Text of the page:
And then his Majesty began his usual complaints; and as to the other matters that I had touched upon, namely, the queen’s having sent governors to Pisa, and the proposition of the Lucchese with regard to Pietrasanta, his Majesty replied, in general terms, that we had broken our agreements with him in not having at the very first made payment of the money due him, and that even now we were not willing to do so in a way that he might avail himself of. And to all I could say or allege, (and I talked to him so long that I feared to abuse his patience,) I could obtain no further reply. And when I finally said to him that your ambassador would be here within two days, he answered, “Perhaps he may come too late.”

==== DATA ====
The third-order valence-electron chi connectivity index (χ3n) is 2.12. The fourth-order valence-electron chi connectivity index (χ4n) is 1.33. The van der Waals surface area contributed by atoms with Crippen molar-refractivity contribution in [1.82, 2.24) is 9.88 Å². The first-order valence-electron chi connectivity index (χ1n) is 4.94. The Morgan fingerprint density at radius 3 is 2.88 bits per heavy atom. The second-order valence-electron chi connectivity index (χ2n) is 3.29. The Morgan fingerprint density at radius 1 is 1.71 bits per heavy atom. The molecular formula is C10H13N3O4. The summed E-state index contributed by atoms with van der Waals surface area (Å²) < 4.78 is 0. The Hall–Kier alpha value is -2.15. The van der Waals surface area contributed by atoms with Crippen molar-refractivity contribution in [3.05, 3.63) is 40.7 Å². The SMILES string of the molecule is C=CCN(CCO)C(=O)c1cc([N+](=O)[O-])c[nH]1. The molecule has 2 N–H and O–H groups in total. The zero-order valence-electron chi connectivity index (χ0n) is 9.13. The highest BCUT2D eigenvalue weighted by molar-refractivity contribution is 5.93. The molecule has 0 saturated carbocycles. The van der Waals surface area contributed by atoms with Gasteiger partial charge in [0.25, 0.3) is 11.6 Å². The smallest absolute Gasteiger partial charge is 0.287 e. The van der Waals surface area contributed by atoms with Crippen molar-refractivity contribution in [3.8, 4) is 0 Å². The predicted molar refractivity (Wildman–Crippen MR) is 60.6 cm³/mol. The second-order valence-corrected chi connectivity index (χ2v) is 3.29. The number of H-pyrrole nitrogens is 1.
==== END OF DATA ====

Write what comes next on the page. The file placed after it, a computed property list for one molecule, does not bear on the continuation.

Thereupon I left his Majesty and went to seek Robertet, and in discussing with him all I have written above, he told me there was no truth in the story of Monseigneur de la Palisse having been sent to Pisa; and that if Piero de’ Medici was really at Pisa, he was not there by order of the king, but because he had been called there by the Duke Valentino, to see whether his presence there could in any way advance the Duke’s projects. And that it was perfectly true that his Majesty had written three times, or even oftener, to his lieutenants in favor of your Lordships and of the Bolognese; adding, under a pledge of secrecy, “That the success of the Duke Valentino had become very distasteful to his Majesty.” And as to the Lucchese, he told me that they were making every possible effort to get Pietrasanta back again, offering ten thousand ducats, and even more, for it, and that there was danger of their success owing to the king’s dissatisfaction with your tardiness in paying his claims. And when I had replied to all this in a becoming manner, he stated as his general conclusion, that according to his own judgment, as well as what he had heard others say to his Majesty the king and to the Cardinal d’Amboise respecting your Lordships’ interests, it seemed to him certain that, if your Lordships would endeavor not to injure yourselves, when it came to the proof, you need never apprehend anything that was not for your advantage. And with this assurance I took my leave of his Lordship. I now await the arrival of the ambassador with the greatest impatience, so as to see what turn your affairs will take, and to be able to judge of them more correctly.